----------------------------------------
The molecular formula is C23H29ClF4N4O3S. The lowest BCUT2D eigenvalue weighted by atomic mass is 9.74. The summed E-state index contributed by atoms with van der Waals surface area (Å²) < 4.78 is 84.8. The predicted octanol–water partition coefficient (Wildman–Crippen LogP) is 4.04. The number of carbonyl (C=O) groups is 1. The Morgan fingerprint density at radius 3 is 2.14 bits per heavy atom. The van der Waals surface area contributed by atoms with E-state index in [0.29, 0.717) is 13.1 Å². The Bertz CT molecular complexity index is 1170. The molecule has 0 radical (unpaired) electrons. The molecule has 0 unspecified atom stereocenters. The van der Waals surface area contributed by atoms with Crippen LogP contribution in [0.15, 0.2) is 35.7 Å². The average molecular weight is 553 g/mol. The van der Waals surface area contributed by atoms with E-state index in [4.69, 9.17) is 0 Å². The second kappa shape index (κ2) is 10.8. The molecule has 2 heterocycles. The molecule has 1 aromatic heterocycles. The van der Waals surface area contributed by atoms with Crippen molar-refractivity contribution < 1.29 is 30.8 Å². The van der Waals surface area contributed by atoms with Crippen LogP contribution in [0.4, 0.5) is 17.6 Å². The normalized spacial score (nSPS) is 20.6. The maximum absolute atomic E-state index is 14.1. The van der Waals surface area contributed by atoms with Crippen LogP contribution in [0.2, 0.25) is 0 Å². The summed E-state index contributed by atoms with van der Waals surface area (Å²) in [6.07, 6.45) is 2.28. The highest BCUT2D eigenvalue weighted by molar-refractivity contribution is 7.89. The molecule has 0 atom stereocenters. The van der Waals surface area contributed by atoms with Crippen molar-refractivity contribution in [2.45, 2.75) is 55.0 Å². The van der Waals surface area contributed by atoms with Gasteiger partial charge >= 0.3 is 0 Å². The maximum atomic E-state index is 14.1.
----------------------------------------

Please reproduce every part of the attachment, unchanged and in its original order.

The molecular formula is C23H29ClF4N4O3S. The lowest BCUT2D eigenvalue weighted by atomic mass is 9.74. The summed E-state index contributed by atoms with van der Waals surface area (Å²) < 4.78 is 84.8. The predicted octanol–water partition coefficient (Wildman–Crippen LogP) is 4.04. The number of carbonyl (C=O) groups is 1. The Morgan fingerprint density at radius 3 is 2.14 bits per heavy atom. The van der Waals surface area contributed by atoms with E-state index in [0.29, 0.717) is 13.1 Å². The Bertz CT molecular complexity index is 1170. The molecule has 0 radical (unpaired) electrons. The molecule has 0 unspecified atom stereocenters. The van der Waals surface area contributed by atoms with Crippen LogP contribution in [0.15, 0.2) is 35.7 Å². The average molecular weight is 553 g/mol. The van der Waals surface area contributed by atoms with E-state index in [4.69, 9.17) is 0 Å². The second kappa shape index (κ2) is 10.8. The molecule has 2 heterocycles. The molecule has 1 aromatic heterocycles. The van der Waals surface area contributed by atoms with Crippen molar-refractivity contribution < 1.29 is 30.8 Å². The van der Waals surface area contributed by atoms with Crippen LogP contribution in [0.4, 0.5) is 17.6 Å². The normalized spacial score (nSPS) is 20.6. The maximum absolute atomic E-state index is 14.1. The van der Waals surface area contributed by atoms with Crippen LogP contribution in [0.2, 0.25) is 0 Å². The summed E-state index contributed by atoms with van der Waals surface area (Å²) in [6.07, 6.45) is 2.28. The highest BCUT2D eigenvalue weighted by molar-refractivity contribution is 7.89. The molecule has 0 atom stereocenters. The van der Waals surface area contributed by atoms with Crippen molar-refractivity contribution in [2.45, 2.75) is 55.0 Å². The van der Waals surface area contributed by atoms with Gasteiger partial charge >= 0.3 is 0 Å². The maximum atomic E-state index is 14.1.